Posts Tagged With: sculpture


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Earlier this month, I met my cousin David as an adult.  (I’d last seen him as a child of about six or seven years old).  I had a second opportunity to spend a bit of time with him as we were passing through Aberdeen on our way south. We needed some work done on the motor home, so Jim stayed while David gave me a quick tour of Aberdeen and took me to lunch. He must have intuitively known I like art, and the piece above is part of the “Imaginary Menagerie” of Aberdeen, Washington, an art project that started in 1998.

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This is Bull Snout. Notice the cage backs up to a utility box.

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The same artist who made the sculptures around town, also painted these utility boxes on  downtown street corners. They may have been made and painted by a group of artists.

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What is really interesting about this art project, is the playful sense of  humor at work here. I can soundly report this city has a sense of humor.

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Meet Aberbeanie.

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What a hoot.

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And Aberbeanie’s utility box.

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My favorite, though has suffered some damage; the fishing rod is broken off. But, hey, a fish going fishing?

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Aha! She is fishing for a human, the unexpected reversal  needs no plaque to evoke a laugh. Here is a List of the Rare & Endangered Species around town:
Humptulips Hornbee, Sand Squatter, Chinhook Salmon, Pile Python, Bald Beagle, Barkbeetle Beggar, Grizzly Hare, Bull Snout, Aberbeanie, Hoquiam Honker, Spotted Howl, Mud Puffer, Wishkah Winker. And, a new installation in 2014 of Spine Wart.

A slide show of all of them can be seen at the website link below:

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The City Arts Commission has an aggressive city beautification project, like this new mural and various businesses that house local artists work. Aberdeen’s former logging and fishing industries, especially logging, collapsed and tourism is on the rise.  David took me high above the city for a view of the whole area that covers Aberdeen and Hoquiam.  The clean air here is invigorating. And another appeal in this area is beautiful nature hikes, and parks. A signature of the Pacific Northwest.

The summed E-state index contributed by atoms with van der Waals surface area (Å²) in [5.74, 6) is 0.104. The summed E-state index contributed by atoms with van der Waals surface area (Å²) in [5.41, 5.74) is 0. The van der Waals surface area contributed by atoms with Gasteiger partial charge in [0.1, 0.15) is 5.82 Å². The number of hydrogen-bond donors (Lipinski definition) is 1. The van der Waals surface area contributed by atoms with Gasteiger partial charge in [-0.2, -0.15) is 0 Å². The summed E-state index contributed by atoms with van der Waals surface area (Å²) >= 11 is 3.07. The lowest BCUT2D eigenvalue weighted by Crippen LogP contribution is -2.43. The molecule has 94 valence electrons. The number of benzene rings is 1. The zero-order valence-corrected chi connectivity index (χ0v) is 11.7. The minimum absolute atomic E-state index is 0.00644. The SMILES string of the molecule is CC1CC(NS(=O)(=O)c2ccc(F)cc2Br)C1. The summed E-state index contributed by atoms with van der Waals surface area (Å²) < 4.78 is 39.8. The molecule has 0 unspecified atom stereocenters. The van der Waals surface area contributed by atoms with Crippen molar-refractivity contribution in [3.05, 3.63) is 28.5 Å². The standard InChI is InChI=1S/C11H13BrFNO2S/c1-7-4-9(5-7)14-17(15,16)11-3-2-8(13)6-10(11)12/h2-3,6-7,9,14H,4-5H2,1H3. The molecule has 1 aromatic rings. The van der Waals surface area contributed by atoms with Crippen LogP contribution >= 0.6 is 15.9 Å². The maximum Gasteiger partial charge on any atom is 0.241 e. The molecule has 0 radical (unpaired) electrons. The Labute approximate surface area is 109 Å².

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We stopped by Jim’s Farm Store where a beautiful display of pumpkins catches your eye.

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Nor could I believe the size of some of the produce in this store. The sweet potato would feed a family of five. David was tempted to “baby” it enough to last until Thanksgiving.

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And, if you are looking for fresh earrings, why…mini Italian squash could fill the bill. I think David and the Arts Commission have something in common. He is uncommonly witty and funny. And the farm store had prices I haven’t seen in a long time. Wow! I loaded up. Organic fuji apples, 79 cents a lb and one apple four times the size of a normal fuji. Or you could get new crop fujis for the same price. Great tomatoes for 89 cents a pound. I won’t go on and on. Just check it out.

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He gave me a brief glimpse into a past history of the city, where once this modern Billy’s Bar & Grill was owned and run by a gansta type who actually had a trapdoor on the floor of the bar and tripped it and dumped people he didn’t like into the river. Hmmm!  I wish we’d had time to stop there to seek out the ghosts of the past. Can you hear the music, Na,na,na,nah, na, na, nah na, wreeek. (That is a weak attempt to imitate Rod Serling’s program.) And, in the picture, I missed any “ladies of persuasive affections” that might be hanging around. Hey, we managed to fit in a lot in two hours, including doubling back to the restaurant because I thought I’d lost my phone.

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We ate Thai food in Hoquiam, but I didn’t take a picture of the restaurant so I’ve forgotten the place. Blue collar cities are known to have many ethnic variety restaurants, similar to Stockton, CA. Such great choices here. It is nice to know I have a fun cousin on the West Coast, within range of our continual wanderings in the Motor Home.


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With a parting shot at Mount Baker, we headed down the mountain for home.

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Jim pulled over at the gates to some sort of development to let a speedier car behind him pass. I like sculpture and this one was well done. But, somehow, in the middle of this vast tract of natural beauty it seemed out of place. So metallic.

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On the way up, we made note of a turnoff to see Nooksack Falls. We drove a gravel road of hairpin turns, about a mile in to find a tumultuous mountain stream raging under a bridge.

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It was rushing and tumbling to the other side of the road, and pooling there for its great fall, but you couldn’t see the falls.